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T n E N A M E A N D F A rq I L Y 0 F W 0 0 D R U F F Compiled by THE I:EDIA RESEARCH BUREAU Washington, J.C. THE NAME AND FAHILY OF WODRUFF The name of WOODRUFF i s generall y believed to ha.ve been derived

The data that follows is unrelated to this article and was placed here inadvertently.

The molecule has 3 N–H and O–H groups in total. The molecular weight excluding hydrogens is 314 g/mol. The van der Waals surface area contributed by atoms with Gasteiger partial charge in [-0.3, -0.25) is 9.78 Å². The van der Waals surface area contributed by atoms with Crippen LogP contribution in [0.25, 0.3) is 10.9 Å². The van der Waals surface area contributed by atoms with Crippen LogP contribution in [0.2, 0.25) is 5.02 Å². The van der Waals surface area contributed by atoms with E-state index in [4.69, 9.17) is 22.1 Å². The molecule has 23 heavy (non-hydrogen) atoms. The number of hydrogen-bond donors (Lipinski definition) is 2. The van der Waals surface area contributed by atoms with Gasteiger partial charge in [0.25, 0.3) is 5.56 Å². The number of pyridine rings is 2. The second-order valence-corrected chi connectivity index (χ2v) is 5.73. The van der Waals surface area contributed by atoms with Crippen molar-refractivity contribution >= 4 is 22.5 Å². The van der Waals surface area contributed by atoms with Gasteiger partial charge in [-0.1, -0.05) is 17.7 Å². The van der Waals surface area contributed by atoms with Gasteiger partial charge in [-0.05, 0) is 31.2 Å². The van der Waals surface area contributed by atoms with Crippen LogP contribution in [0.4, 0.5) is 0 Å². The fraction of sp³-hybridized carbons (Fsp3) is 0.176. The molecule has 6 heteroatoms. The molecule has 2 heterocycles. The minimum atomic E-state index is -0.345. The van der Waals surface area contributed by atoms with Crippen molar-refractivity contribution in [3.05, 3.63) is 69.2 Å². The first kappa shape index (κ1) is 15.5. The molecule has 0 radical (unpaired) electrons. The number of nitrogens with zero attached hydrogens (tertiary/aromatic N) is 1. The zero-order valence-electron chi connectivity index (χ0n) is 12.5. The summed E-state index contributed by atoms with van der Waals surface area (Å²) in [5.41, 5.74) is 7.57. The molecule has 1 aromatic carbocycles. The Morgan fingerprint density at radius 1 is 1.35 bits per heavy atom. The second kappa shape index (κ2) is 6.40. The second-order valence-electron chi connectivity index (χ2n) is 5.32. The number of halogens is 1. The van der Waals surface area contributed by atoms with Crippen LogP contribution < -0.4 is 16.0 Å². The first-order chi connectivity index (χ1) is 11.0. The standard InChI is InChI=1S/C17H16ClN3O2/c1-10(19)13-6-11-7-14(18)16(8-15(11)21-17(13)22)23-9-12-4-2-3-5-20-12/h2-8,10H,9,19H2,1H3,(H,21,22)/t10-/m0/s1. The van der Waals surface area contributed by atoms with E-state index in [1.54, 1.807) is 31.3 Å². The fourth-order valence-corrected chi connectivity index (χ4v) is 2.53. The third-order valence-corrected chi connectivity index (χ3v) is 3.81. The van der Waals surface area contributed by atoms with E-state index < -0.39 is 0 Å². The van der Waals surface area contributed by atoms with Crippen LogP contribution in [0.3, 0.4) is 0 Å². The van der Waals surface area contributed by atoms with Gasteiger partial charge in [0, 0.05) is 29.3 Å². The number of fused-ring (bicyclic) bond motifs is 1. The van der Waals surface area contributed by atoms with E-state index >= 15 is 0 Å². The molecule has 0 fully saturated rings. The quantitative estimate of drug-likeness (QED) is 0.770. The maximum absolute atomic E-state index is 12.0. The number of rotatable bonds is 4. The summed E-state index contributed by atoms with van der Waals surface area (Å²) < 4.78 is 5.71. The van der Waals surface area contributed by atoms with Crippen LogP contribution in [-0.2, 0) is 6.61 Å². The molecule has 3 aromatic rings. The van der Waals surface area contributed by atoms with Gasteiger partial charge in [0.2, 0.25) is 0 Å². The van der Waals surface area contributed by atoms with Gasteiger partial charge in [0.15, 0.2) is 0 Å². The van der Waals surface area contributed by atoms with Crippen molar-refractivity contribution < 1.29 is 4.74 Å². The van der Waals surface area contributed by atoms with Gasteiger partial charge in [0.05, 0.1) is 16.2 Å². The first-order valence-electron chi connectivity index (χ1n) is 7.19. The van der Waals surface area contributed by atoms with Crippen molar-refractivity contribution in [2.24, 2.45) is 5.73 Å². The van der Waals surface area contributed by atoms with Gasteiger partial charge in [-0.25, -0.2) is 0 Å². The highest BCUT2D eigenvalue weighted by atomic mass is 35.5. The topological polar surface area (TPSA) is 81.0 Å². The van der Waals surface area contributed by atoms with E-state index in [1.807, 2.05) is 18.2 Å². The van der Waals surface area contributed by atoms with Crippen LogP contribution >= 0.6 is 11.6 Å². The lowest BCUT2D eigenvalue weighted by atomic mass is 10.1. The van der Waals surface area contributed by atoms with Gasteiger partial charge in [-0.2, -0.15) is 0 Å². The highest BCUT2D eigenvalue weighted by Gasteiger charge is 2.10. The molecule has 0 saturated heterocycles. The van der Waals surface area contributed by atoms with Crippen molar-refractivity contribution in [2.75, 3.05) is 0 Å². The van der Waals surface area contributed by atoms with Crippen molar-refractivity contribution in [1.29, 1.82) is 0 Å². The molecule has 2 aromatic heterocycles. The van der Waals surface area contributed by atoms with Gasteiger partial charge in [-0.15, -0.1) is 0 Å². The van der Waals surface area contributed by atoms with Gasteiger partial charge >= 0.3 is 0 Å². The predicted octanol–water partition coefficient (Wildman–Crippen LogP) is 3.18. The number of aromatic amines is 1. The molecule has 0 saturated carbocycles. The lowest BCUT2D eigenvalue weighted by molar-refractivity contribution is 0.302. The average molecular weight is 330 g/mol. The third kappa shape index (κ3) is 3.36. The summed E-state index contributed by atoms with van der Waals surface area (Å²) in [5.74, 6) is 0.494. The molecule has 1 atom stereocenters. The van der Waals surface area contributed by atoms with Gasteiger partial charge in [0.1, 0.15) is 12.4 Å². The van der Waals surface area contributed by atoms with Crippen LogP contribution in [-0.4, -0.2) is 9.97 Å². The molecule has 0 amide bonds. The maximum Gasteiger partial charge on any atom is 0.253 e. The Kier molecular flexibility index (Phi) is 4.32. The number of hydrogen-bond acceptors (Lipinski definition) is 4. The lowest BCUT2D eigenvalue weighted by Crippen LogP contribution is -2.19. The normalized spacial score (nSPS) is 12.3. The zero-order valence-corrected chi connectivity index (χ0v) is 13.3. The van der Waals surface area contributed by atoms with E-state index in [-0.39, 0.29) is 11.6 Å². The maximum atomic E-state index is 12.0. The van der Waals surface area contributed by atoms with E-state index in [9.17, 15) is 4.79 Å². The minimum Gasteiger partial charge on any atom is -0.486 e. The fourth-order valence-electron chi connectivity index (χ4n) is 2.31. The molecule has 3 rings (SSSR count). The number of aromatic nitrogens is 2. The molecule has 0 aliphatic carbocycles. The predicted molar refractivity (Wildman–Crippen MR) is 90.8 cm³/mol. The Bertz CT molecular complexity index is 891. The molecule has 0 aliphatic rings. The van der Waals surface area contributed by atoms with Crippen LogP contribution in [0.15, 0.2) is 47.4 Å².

T n E N A M E A N D F A rq I L Y 0 F W 0 0 D R U F F Compiled by THE I:EDIA RESEARCH BUREAU Washington, J.C. THE NAME AND FAHILY OF WODRUFF The name of WOODRUFF i s generall y believed to ha.ve been derived from the office of 11 woodreeve 11 or wood-bailiff, but some authorities are of the opinion t hat it was taken either from the bird of that name or from the plant so called. It is found on ancient English records in the various forms of 1 :voderove, Woderoue, Woodrove, Woddrof, Woderof, Woodrof, ~1oodrofe, Woodroffe, Woodroofe, Woodrooffe, Woodroufe, Wo odrough, Woodroof, Woodruffe, and Woodruff, of which the last is the spelling most generally in use in America today, Families bearing this name ere resident at early dates in the English Counties of Oxford, Lincoln, Huntington, York, Surrey, Devon, Kent, and London. They appear to have been, for the most part, of the British landed gentry and yeomanry. The Woodruffs were probably of Anglo-Saxon origin. Among the earliest records of them in England are those of John 1 :Voderove of Oxfordshire in the year 1273, Robert Woderoue of Huntingtonshire about the same time, Henry Woderoue -2- -3- of Lincolnshire at a somewhat later date, and Eenry 1 ~loodroffe of Yorkshire about the beginning of the fourteenth century. This Henry of Yorkshire was the father by his wife Elsabeth Dransfeld of a son John, who married Anne Cresacre ancl was the father by her of Olyver, who married Ales Myrfeld and died in 1430, leaving a son John, who had issue by his first wife a Miss Nevell of a son Thomas, who cliecl young, and by his second wife a Miss Hamerton of Sir Richard, who w~s the father by his first wife a Miss Wortley of a daughter named Elsabeth and by his second wife Beatryce Fitzwilliam of Thomas, Olyver, James, and possibly others, of 1.Jirhom the first married Elsabeth Waterton and had issue by her of George, William, John, Richard, Antony, Nicholas, Thomas, and four daughters, of whom the eldest son George married Ales Burdet and was the father of Francis, William, Elsabeth, and George. In the latter fifteenth and early sixteenth centuriec there is record of Thomas Woodrove of Kent County, who was the father of William, who was the father of William and Robert Woodroffe. This Robert Woodroffe married Alice Russell in 1572 and was the father by her of John and William Woodruffe, of whom the first married Elizabeth Cartwright about the year 1601 and had issue by her of an only -4- son named John, who came with his widowed mother and her second husband John Gosmer to America about This John will b e mentioned again below. John Woodroffe or Woodroufe of Devonshire was the f ather of David Woodroffe, who was Sheriff of London in 1554 and had issue by h is wife Elizab~ th Hill of Sir Nicholas, Gr ace, Stephen, Anthonia, Robert, and Elizabeth, of whom the first was Lordd,!Iayor of London and the father by his wife Grissell Kyrton of Sir David, Robert, Stephen, Mary, and Jane, of whom the first made his home in the Coun t y of Sur rey and was th ~ father by his wife Catherine ~~ ite of a son named Robert, who married Lettice Duncombe in the seventeenth century and had, probably among others, Thomas and Sir George, of who m the latt er married Francis Smi th and had issue by her of a son George and five daughters vvh ose names are not in evidence. Ro bert, third son of David Woodroffe, Sheriff of London, married Diones Calthrop and was the father of David, who was the father by his wife Anne West of David, Anne, Sarah, and possibly of others as well. An early line of the family i n America was that of the before-mentioned John Woodruffe or Woodruff of Kent Co unty, England, who emigrated to America about the year and settled at Southampton, L.I. He brought with him his wife Anne and their first child John and had further issue in New England of Anne, Elizabeth, and another son also named John. Both of these sons are mentioned in the will of the immigrant John, the first having settled at Elizabeth Town, N.J., where he raised a family including sons John and Josiah, and the younger having remained on Long Island, where he died about 1701, leaving four daughters and six sons, Samuel, Joseph, Benjamin, Nathaniel, Isaac, and Jonathan. One Matthew Woodruff, whose ancestry is not known, is said to have emigrated from England to Hart ford, Conn,, \-n. /63b _ I 1J I~ '? 4... OY' iq _i rl(\_ 1! ettelevwhence he soon removed to Farmington,Ain the same colony, about 1640 or shortly thereafter. He is recorded as a Freeman of Farmington in By his wife Hannah he was the father of John, r~a tthew, Hannah, Elizabeth, Mary, and Samuel, of whom the eldest son John was the father of John, Joseph, and several daughters; the second son Matthew had issue of, besides four daughters, five sons, Matthew, John, Samuel, Nathaniel, and Joseph; and the third son Samuel was the father of Samuel, Jonathan, Ebenezer, Daniel, David, Hezekiah, John, Rede, and four daughters. It is believed that many of the Georgia Woodruffs are descended from John - 6-1rifoodruff, brother of the above-mentioned immigrant Matthew. Others of the name who emigrated to America in the seventeenth century but left few records of themselves and their families rere Richard and Robert Woodruffe of Virginia before 1647; and the brothers Benjamin and Joseph Woodruff of Salem, 'Mass., about 1660, of whom the last is believed to have had a son of the same name by his wife Rebecca Canterbury. Sometime before 1765 Joseph Woodruff, believed by some writers on family history to have been a descendant of the London, England, line, emigrated to America. He was married to Mary Forrester in Jamaica in the year They later were living at Charleston, S.C,, and still later in Georgia. Mary Ann. His children were George, Joseph, James, and The descendants of these and of other later lines o~ the Woodruffs in America have spread to practically every State of the Union and have aided greatly in the growth and development of the country. They have been characterized in general by their fortitude, perseverance, love of truth, moral courage, and love of adventure. Among the Woodruffs who fought as officers in the War of the Revolution were Surgeon's-Mate Aaron, of -7- Pennsylvania; Surgeon 1 s-j~te Hunlock, of New York; Lieutenant LeV~ris, of New Jersey; Lieutenant Ephraim, of rrew York; Regimental-Quartermaster Benjamin, of Connecticut; and Captain Joseph of Georgia. John, Robert, Thomas, James, Nicholas, Richard, George, David, Benjamin, Matthew, Samuel, Joseph, and Jonathan are some of the Christian names most favored by the family for its male progeny. A few of the many members of the family ~fuo have distinguished themselves in America in more recent times are: Wilford Woodruff ( ), of Connecticut, Mormon leader and pioneer to Utah. Charles Edward Woodruff ( ), of Pennsylvania, army surgeon and ethnologist, Clinton Rogers Woodruff (b. 1868), of Pennsylvania, lawyer, municipal reformer, and author. Edwin Blanchard Woodruff (b. 1872), of New York and South Dakota, clergyman and author. Elmer Grant Woodruff (b. 1872), of Pennsylvania, consulting geologist. Ernest Woodruff (b. 1863), of Georgia, banker and director of companies. Frank Otis Woodruff (b. 1873), of Maine, chemist. Harvey T~ journalist. Woodruff (b. 1875), of Indiana, -8- James Abbert Woodruff (b. 1877), army officer and author. John Thomas Woodruff (b. 1868), of Missouri, lawyer. Lorande Loss Woodruff (b. 1879), of New York, noted biologist and author. Robert Eastman Woodruff (b. 1884), of Wisconsin, railroad official and author. One of the most ancient and best known of the coats of arms of the Woodruffs of England is described in heraldic terms as follows (Burke, General Armory, 1884): Arms,-- 11 Gules, on a chevron argent, three bucks 1 heads erased sable, a chief per fess nebulee of the third and second, quartering, sable, a. fess ermine between two lions passant guardant argent. 11 Crest A dexter arm embowed, habited with leaves vert, holding a branch of honeysuckle, all proper. 11 BIBLIOGRAPHY Bardsley. English and Welsh Surnames Harleian Society. Yorkshire Visitation Harleian Society. Surrey Visitations, Harleian Society. Le Neve 1 s Pedigrees of the Knights Harleian Society. London Visitation Savage. Genealogical Dictionary of New England, F. E. Woodruff. The Woodruffs of New Jersey Hughes. American Ancestry Timlow. Sketches of Southington, Conn Hinman. First Puritan Settlers of Connecticut Greer. Early Virginia Immigrants Heitman. Officers of the Continental Army The Americana Burke. General Armory WHY YOU HAVE A FAMILY NAME AND WHAT IT MEANS TO YOU Primit ive personal names doubtless originated soon after the i nventi on of spoken language, although the date of their f i rst use is lost in the darkness of ages preceding recorded history. For thousands of years thereafter, first or given names were the only designati ons that men and women bore; and in the dawn of historic times, when the world was less crowded than it is today and every man knew his neighbor, one title of address was sufficient. Only gradually, with the passing centuries and the increasing complexity of civilized society, did a need arise for more specific designations. While the roots of our system of family names may be traced back to early civilized times, actually the hereditary surname as we know it today dates from a time scarcely earlier than nine hundred years ago. A surname is a name added to a baptismal or Christian name for the purposes of making it more specific and of indicating family relationship or descent. Classified according to origin, most surnames fall into four general categories: (1) those formed from the given name of the sire; (2) those arising from bodily or personal characteristics; (3) those derived from locality or place or residence; and (4) those derived from occupation. It is easier to understand the story of the development of our institution of surnames if these classifications are borne in mind. As early as biblical times certain distinguishing appellations were occasionally employed in addition to the given name, as, for instance, Joshua the son of Nun, Simon the son of Jonas, JUdas of Galilee, and Simon the Zealot. In ancient Greece daughters were ~1amed after their fathers, as Chryseis, the daughter of Chr:rses; and sons' names were usually an enlarged form of the father's, as Hieronymus, son of Hiero. The Romans, with the rise of their civiliza- -2- t i on, met the need for hereditary designati ons by i nventing a complex system whereby every patrician traced his descent by taking several names. None of them, however, exactly corresponded to surnames a s we know them, for the clan name , although hereditary, was given also to slaves and other dependants. Thi s system proved t v be but a temporary innovation; the overthrow of the Wes t ern Empire by barbarian invaders brought about its end and a reversion to the primitive custom of a single name. The ancient Scandinavians and for the most part the Germans had only individual names, and there were no family names, strictly speaking, among the Celts. But as family and tribal groups grew in size, i udividual names became inadequate and the need for supplementary a ppellations began t o be felt. Among the first employed were such terms as the Strong , the Hardy , the Stern , the Dreadfulin-battle ; and the nations of northern Europe soon adopted the practice of adding the father's name to the son's, as Oscar son of Oarnuth and Dermid son of Duthno. True surnames, in the sense of hereditary designations, date in England from about the year Largely they were introduced from Normandy, although there ar, records of Saxon surnames prior to the Norman Conquest. Perhaps the oldest known surname in England is that of Hwita Hatte, a keeper of bees, whose daughter was Tate Hatte. During the reign of Edward the Confessor ( ) there were Saxon t enants in Suffolk bearing such names as Suert Magno, Stigand Soror, Siuward Rufus, and Lauric Hobbesune (Hobson); and the Domesday record of , which exhibits some curious combinations of Saxon forenames with Norman family names, shows surnames in still more general use. By the end of the twelfth century hereditary names had become common in England. But even by 1465 they were not universal. During the reign of Edward V a l aw was passed to compel certain Irish outlaws to adopt surnames: They shall take unto them a Surname, either of some Town, or some Colour, as Blaoke or Brown, or some Art or Science, as Smyth or Carpenter, or some Office, as Cooke or Butler. And as late as the beginning of the nineteenth century a similar decree compelled Jews in Germany and Austria to add a German surname to the single names which they had previously used. As stated above, family names may be divided into four general classes according to their origin. One of the largest of these classes is that comprising surnames derived from the given name of the father. Such names were formed by means of an added prefix or suffix denoting either son of or a diminutive. English names terminating in~' ing, and kin are of this type, as are also the i nnumerable names prefixed with the Gaelic Mao, the Norman Fitz, the Welsh Q, and the Irish O'. Thus John's sons became Johnsons; William's sons, Williamsons or Wilsons; Richard's sons, Richardsons or Richardses (the final s of Richards being a contraction of son ); Neill's sons, MacNeills; Herbert's sons, FitzHerberts; Thomas' s sons, ap Thomases (~ has been dropped from many names of which it was formerly a part}; and Reilly's sons, O'Reillys. Another class of surnames, those arising from some bodily or personal characteristic of their first bearer, apparently grew out of what were in the first instance nicknames. Thus Peter the strong became Peter Strong, Roger of small stature became Roger Little or Roger Small, and blackhaired William or blond Alfred became William Black or Alfred White. From among the many names of this type, only a few need be mentioned: Long, Short, Hardy, Wise, Good, Gladman, Lover, and Youngman. A third class of family names, and perha ps the largest of all, is that comprising local surnames--names derived from and originally designating the place of residence of the bearer. Such names were popular in France at an early date and were introduced into England by the Normans, many of whom were known by the titles of their estates. The surnames adopted by the nobility were mainly of this type, being used with the particles de, de la, o r ~ (meaning o:f or of the ). The Saxon equivalent wa s the word e.tt. ( at the ), employed in such names as John atte Brook, Edmund atte Le,ne, Godwin atte Brigg, and William atte Bourne. A vestige of this usage s urvives in the names Atwell, Atwood, and Atwater; in other casee the Norman de was substituted; and in still others, such as Wood, Briggs, and Lane, the particle was dropped. The surnames of some of the Pilgrim fathers illustrate place designations: for instance, Winthrop means from the friendly village ; Endicott, ao end cottage ; Bradfo d, at the bro,1.d ford ; and Standish, a stony park . The suffixes ford , ham , ley , and ton , denoting locality, are of frequent occurrence in such names as Ashford, Bingham, Burley, and Norton. While England enjoyed a period of comps.rative peace under Edward the Confessor, a fourth class of s urnames arose--names derived from occupation. The earliest of these seem to have been official names, such as Bishop, Mayor, Fawcett (judge), Alderman, Reeve, Sheriff, Chamberlain, Chancellor, Chaplain, Deacon, Latimer (interpreter), Marshall, Su~1er (summoner), and Parker (park-keeper). Trade and craft names, although o the same general type, were of somewhat later origin. Currier was a dresser of skins, Webster a weaver, Wainwright a wagonbuilder, and Baxter a baker. Such names as Smith, Taylor, Barber, Shepherd, Carter, Mason, and Miller are self-explanatory. Many surnames of today which seem to defy classification or explanation are corruptions of ancient forms which have become disguised almost beyond recognit ion. Longfellow, for instance, was originally Longueville, Longshanks was Longchamps, Troublefield was Tuberville, Wrinch was Renshaw, Diggles was Douglas, and Snooks was Sevenoaks. Such corruptions of family names, resulting from ignorance of spelling, variations in pronunciati on, or me r ely from the preference of t he bearer, tend to baffle bot h the genealogist and the etymologist. Shakespeare's name is found in some twenty-seven dif erent forms, and t he majority of English and Anglo-American surnames have, in their history, appeared in four to a d ozen or more variant spellings. In America a greater variety of family names exists than anywhere else in the world. Surnames of every race and nation are represented. While the greater number are of English, Scotch, Irish, or Welsh origin, brought to this country by scions of families which had borne these names for generations prior to emigration, many others, from central and southern Europe and from the Slavic countries, where the use of surnames is generally a more recently established practice, present considerable difficulty to the student of etymology and family history. Those Americans who possess old and honored names--who trace the history of their surnames back to sturdy immigrant u -ooxlt..:c:b lo.t ::: , Ol even beyond, ac.1 oss the 8eas, and :~. nto the dim mists of antiquity--may be rightfully proud of their heritage. While the name, in its origin, may seem ingenious, humble, surprising, or matter-of -fact, its signifi ~ance today lies not ln a literal interpretation of its orjginal meaning but in the many things that have happened to it since it firs t came into use. In the beginning it was only aj word, a convenient label t o distinguish one John from his neighbor John who lived a cross the field. But soon it 0stablished itself as a part of the bearer ' s individuality ; and as it passed to his children, his children ' s chi ldrer..., and their children, it became the symbol not of one man but of a fam i ly and all t hat that family stood for. Handed down from generation to generation, it grew inseparably associated with the achievement, the tradition, e.nd the prestige of the family. Like the coat of arms--that vivid symbolization of the name which warrior ancestors bore in battle--the name itself, borne througb every event of a man 's life and th~ough the lives of scores of h is progenitors, became the badge of family honor-- the good name to be proud of, to protect, and to fight for if need be. r s the worthy dead.s of the marcbing generations have given it dignity and splendor 1 i t has l)ecorne an inst i tuti on, a famil rallying cry, and the most treasured possession of those who bear i t. BIBLIOGRAPHY Anderson. Genealogy and Surnames Bardsley. Bardsley. English Surnames Dictionary of English and Welsh Sur names Baring-Gould. Family Names Encyclopedia Americana Finlayson. Surnames a.n.d Si renames Grussi. Chats on Christian Fames Harrison. Surnames of the U11ited Kingdom Lower. Dictionary of Family Names McKenna. Surnames and The i r Or igin Mo ore. Surnames and Place-Names Weekley.. Surnames Woulfe. Ir'ish Name s and Surnames